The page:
Originally conceived as part of a unifying vision for Europe, the euro is now viewed as a millstone around the neck of a continent crippled by vast debts, sluggish economies, and growing populist dissent. In Europe's Orphan, leading economic commentator Martin Sandbu presents a compelling defense of the euro. He argues that rather than blaming the euro for the political and economic failures in Europe since the global financial crisis, the responsibility lies firmly on the authorities of the eurozone and its member countries. The eurozone's self-inflicted financial calamities and economic decline resulted from a toxic cocktail of unforced policy errors by bankers, politicians, and bureaucrats; the unhealthy coziness between finance and governments; and, above all, an extreme unwillingness to restructure debt. Sandbu traces the origins of monetary union back to the desire for greater European unity after the Second World War. But the euro's creation coincided with a credit bubble that governments chose not to rein in. Once the crisis hit, a battle of both ideas and interests led to the failure to aggressively restructure sovereign and bank debt.
Ideologically informed choices set in motion dynamics that encouraged more economic mistakes and heightened political tensions within the eurozone. Sandbu concludes that the prevailing view that monetary union can only work with fiscal and political union is wrong and dangerous--and risks sending the continent into further political paralysis and economic stagnation. Contending that the euro has been wrongfully scapegoated for the eurozone's troubles, Europe's Orphan charts what actually must be done for the continent to achieve an economic and political recovery. This revised edition contains a new preface addressing the economic and political implications of Brexit, as well as updated text throughout. Europe's Orphan charts what actually must be done for the continent to achieve a full recovery.
Martin Sandbu has been writing about economics for the Financial Times since 2009. Formerly the newspaper's economics leader writer, he currently writes the newspaper's Free Lunch premium economics newsletter. Previously, he was a senior research fellow at the Zicklin Center for Business Ethics Research at the Wharton School of the University of Pennsylvania. He is the author of Just Business: Arguments in Business Ethics.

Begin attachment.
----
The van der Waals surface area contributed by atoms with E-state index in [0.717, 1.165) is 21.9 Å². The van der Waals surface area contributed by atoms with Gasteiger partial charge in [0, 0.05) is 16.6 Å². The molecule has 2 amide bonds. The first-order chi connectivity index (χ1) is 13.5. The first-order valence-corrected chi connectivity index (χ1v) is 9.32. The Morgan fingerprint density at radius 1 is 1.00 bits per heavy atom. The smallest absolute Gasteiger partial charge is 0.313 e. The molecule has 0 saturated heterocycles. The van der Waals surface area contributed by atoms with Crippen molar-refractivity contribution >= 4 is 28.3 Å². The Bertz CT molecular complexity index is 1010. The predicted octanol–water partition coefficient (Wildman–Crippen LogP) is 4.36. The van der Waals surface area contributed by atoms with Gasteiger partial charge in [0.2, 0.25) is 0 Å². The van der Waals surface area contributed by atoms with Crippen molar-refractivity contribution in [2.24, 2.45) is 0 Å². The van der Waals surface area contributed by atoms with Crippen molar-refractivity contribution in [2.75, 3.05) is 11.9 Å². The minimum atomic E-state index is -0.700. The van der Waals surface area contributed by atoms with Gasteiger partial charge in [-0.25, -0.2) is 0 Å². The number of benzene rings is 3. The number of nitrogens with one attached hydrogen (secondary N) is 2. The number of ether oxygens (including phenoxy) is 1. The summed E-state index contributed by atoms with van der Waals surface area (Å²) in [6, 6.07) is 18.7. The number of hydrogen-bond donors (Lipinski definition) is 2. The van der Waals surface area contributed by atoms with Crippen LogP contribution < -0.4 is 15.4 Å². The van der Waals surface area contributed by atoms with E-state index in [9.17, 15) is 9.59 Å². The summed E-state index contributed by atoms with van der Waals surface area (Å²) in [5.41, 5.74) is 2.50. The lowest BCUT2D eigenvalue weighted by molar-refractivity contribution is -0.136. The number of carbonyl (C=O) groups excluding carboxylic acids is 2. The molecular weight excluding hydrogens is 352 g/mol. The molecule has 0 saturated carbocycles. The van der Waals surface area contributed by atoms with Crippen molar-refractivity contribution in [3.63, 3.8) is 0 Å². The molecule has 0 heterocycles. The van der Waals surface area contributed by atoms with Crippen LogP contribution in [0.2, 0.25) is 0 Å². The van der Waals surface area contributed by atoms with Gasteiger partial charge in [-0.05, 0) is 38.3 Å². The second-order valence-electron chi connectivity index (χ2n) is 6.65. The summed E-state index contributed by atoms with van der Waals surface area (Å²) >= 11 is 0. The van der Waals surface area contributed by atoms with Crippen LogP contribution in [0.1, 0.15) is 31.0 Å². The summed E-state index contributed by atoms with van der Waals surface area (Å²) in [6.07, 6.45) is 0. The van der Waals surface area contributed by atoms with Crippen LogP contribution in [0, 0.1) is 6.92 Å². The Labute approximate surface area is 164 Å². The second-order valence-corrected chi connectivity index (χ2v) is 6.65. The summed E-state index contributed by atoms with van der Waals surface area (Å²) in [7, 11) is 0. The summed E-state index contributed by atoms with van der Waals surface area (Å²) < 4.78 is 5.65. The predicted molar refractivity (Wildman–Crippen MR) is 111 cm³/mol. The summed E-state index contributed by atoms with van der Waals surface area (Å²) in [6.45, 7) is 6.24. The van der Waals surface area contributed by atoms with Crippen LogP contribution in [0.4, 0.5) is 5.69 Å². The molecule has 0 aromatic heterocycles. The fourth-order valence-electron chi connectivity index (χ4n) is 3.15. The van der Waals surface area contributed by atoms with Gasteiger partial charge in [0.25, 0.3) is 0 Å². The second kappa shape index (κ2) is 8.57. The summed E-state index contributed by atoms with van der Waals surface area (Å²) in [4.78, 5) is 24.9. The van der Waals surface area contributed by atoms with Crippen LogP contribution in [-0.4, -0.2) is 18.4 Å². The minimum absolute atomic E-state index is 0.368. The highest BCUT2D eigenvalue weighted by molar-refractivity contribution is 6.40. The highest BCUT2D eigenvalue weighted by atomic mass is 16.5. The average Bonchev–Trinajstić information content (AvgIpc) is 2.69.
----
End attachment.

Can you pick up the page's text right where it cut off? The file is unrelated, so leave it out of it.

PREFACE TO THE PAPERBACK EDITION xi PREFACE xvii 1 A Giant Historic Mistake? 1 Spinelli's Proposition 1 Vindication of the Sceptics? 4 A Politics of Blackmail 7 The Disowned Currency 9 The Overlapping Goals of Monetary Unification 12 A Currency Designed by Economists 15 Misplaced Misgivings 17 Europe's Economic Drift 20 2 Before the Fall 25 A Honeymoon for the Single Currency 25 The Euro and the Genesis of the Crisis 28 One Size Fits None 29 The 'Export Competitiveness' Conundrum 35 The Euro's Lopsided Capital Flows 39 Losing the Printing Press 45 The Euro's Innocence 47 3 Greece and the Idolatry of Debt 48 The Promise of Europe 48 A Country Runs Out of Credit 51 The Difficulty of Putting Your Money Where Your Mouth Is 53 Three Great Morality Plays 55 The Costs of Compromise 59 Economic Tragedy 62 The Alternative That Could Not Be Named 67 An Escape from the Euro? 70 Killing Democracy in Its Cradle 73 Disenfranchisement without Respite 76 4 Ireland: The Private Is Political 80 An Interview Out of the Ordinary 80 One Letter and Six Months 82 Europe's Banking Addiction 85 Too Big to Fail 87 Pulled Down by a Helping Hand 90 Alternatives 93 Quid Pro Quo 98 Lehman Syndrome 101 5 Europe Digs Deeper 106 Doubling Down 106 Austere Solidarity: All Must Tighten 107 The Eurozone's Self-inflicted Second Downturn 110 Letting Zombie Banks Roam 116 Death by Accounting 118 Irreversibility Reversed 122 The Mutualisation Fix 126 The Tyranny of Technocracy 130 Germany's Conditions 133 The Logical Extreme 137 6 Righghting the Course: From Bail-Out to Bail-In 139 Learning from Failure 139 Accepting Default 140 Learning the Irish Lesson 144 Prising Loose a Deadly Embrace 146 Testing the Waters 149 Plunging In 150 Fiscal and Monetary Let-Up 155 Whatever It Takes 157 Lasting Injury 161 7 If Europe Dared to Write Down Debt 165 Renouncing 'There Is No Alternative' 165 A Stroll through Counterfactual History 166 Fail Early, Fail Often 168 Ending the Cult of the Sovereign Signature 173 Sovereign Contagion 177 Restructuring Politics: Dealing with Greece 181 Restructuring Politics: A Less Conflicted Europe 183 8 Europe's Real Economic Chahallenges 189 Three Tasks 189 Making the Eurozone Safe from Sudden Stops 190 Idling Europe's Economic Engine 197 A Pact Long in Need of Reform 204 Encouraging Long-term Growth 208 Unexploited Opportunities 215 9 The Politics Thahat the Euro Needs 217 Cracks in the Consensus? 217 A 'New Deal'? 217 Choosing an Alternative 221 France: The Duumvir that Abdicated 226 Germany: The Reluctance of the Hegemon 228 Insurrections 232 From Restored National Autonomy to Renewed European Integration 239 10 Great Britain or Little England? 243 The Real Choice for Britain in Europe 243 Counterfactual History: Crisis Policy with Britain in the Euro 244 Brown's Five Tests Today 251 Greater Guernsey? 260 The Euro and National Power 265 11 Remembmbering Whahat the Euro Is For 267 What Is at Stake 267 Exonerating the Euro: A Summary of the Argument 268 The Euro and Economic Strength 270 Unity in Diversity 272 NOTES 275 INDEX 307